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Washington in a frenzy ahead of historic vote on Syria action

Storm clouds gather over the US Capitol building in Washington DC Photo: REUTERS/Jonathan Ernst

Fasten your seat belts. This will be some week in Washington.

A Congress with a 17 percent approval rating and widely seen as poisonously partisan and hopelessly dysfunctional will be in the headlines like never before.

It will decide on whether to authorise a military strike on Syria; whether a sitting President will be humiliated and perhaps mortally wounded; and whether America has the appetite to engage once more in combat in the Middle East.

President Barack Obama discussing the situation in Syria with his National Security Staff in the White House Credit: Official White House Photo by Pete Souza

Later today the hearings begin on Capitol Hill. The Senate Foreign Relations Committee will debate the options. The White House is engaged in frenzied lobbying.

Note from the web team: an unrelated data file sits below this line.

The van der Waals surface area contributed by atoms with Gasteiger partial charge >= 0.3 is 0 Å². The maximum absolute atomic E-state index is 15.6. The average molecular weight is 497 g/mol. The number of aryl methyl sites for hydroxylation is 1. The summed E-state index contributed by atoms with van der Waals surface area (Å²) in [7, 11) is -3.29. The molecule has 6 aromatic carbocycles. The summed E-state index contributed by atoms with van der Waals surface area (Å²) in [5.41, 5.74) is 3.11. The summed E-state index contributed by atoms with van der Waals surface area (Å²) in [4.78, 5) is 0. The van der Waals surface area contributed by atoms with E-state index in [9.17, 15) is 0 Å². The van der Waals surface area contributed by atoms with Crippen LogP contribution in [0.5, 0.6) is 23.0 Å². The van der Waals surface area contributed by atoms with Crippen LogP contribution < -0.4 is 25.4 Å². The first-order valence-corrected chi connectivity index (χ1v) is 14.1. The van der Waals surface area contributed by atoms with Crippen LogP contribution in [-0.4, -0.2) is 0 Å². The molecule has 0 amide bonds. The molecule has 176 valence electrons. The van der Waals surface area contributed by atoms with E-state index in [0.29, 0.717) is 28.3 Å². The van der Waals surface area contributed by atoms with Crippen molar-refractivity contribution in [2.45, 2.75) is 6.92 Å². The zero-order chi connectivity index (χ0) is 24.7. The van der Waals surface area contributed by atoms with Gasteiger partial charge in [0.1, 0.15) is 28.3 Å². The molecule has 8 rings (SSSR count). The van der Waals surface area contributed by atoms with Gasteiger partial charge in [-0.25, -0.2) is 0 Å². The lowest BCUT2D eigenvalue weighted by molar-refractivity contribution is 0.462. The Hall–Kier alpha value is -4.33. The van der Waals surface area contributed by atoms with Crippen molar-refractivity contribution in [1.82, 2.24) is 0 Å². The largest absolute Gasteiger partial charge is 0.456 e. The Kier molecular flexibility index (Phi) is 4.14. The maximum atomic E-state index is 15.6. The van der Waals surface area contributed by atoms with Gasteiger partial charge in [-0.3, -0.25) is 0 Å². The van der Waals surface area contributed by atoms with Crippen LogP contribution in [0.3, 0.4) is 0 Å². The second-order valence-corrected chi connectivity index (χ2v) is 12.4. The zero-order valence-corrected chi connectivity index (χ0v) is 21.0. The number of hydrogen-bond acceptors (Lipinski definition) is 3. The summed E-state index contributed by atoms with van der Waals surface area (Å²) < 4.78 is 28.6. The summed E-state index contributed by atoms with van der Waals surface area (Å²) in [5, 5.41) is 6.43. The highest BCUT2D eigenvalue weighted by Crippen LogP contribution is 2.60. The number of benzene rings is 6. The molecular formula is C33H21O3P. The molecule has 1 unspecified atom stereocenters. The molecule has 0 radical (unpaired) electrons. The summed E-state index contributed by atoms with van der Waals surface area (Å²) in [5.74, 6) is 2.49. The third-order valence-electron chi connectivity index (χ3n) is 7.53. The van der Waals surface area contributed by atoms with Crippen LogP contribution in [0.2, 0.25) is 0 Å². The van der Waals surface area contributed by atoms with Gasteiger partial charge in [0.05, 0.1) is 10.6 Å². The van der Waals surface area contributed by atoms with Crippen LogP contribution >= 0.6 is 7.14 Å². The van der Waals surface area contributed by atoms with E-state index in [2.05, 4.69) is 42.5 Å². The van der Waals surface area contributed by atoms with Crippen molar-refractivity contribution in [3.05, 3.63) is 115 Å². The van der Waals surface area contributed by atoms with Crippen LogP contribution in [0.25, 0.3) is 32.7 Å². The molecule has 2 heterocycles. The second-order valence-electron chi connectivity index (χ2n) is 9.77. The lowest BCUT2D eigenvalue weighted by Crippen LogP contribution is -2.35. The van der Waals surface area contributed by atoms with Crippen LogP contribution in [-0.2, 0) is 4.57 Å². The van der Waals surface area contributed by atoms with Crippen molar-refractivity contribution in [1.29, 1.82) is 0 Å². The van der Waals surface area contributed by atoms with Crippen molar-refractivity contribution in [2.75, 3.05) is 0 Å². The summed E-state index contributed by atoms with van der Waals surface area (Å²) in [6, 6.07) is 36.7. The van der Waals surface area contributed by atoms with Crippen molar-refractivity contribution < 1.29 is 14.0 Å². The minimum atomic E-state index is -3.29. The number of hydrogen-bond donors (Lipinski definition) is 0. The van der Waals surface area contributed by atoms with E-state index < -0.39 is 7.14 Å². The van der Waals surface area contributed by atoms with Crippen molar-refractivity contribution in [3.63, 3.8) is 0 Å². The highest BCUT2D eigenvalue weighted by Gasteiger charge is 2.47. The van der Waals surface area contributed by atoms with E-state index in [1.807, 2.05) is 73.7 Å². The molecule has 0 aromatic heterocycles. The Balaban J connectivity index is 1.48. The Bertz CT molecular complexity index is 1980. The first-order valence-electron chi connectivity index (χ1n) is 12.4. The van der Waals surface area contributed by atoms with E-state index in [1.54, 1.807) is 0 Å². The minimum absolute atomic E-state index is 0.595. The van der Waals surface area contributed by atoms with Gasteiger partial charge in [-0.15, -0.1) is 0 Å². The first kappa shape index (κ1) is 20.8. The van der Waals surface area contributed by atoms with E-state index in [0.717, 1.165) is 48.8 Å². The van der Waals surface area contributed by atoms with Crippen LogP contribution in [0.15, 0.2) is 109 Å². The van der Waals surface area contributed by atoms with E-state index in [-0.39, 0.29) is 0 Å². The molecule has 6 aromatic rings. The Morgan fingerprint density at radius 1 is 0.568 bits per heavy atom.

It seems at this stage that the vote will be close. Republicans and Democrats are split. In fact, splintered. The whole range of views from military hawks to libertarians, from Tea Party conservatives to liberals, will be on display in the coming days.

So expect the debate to ebb and flow, and the vote itself to be a nail-biter. How will war-weary Americans react to all of this? That is one question the White House will be watching closely.

Launching an attack without UN approval or British support is one thing. But to do so without the American people on board, that is a risk of a different order.

Secretary of State John Kerry has called this America's "Munich moment" Credit: Reuters

President Obama is recognised as the greatest campaigner of his generation. I've watched him on the election trail - he can be mesmerising and hugely persuasive.

Now he needs to use these skills on the 100 Senators and 435 members of the House of Representatives.

John Kerry yesterday called this America's "Munich Moment". He is suggesting that inaction in Syria is equivalent to appeasing Hitler.

The Congressional Republicans who hold Obama's fate in their hands must now decide. Do they hate the President so much that they are prepared to cast 'No' votes that will be seen as a victory for Damascus and Tehran?

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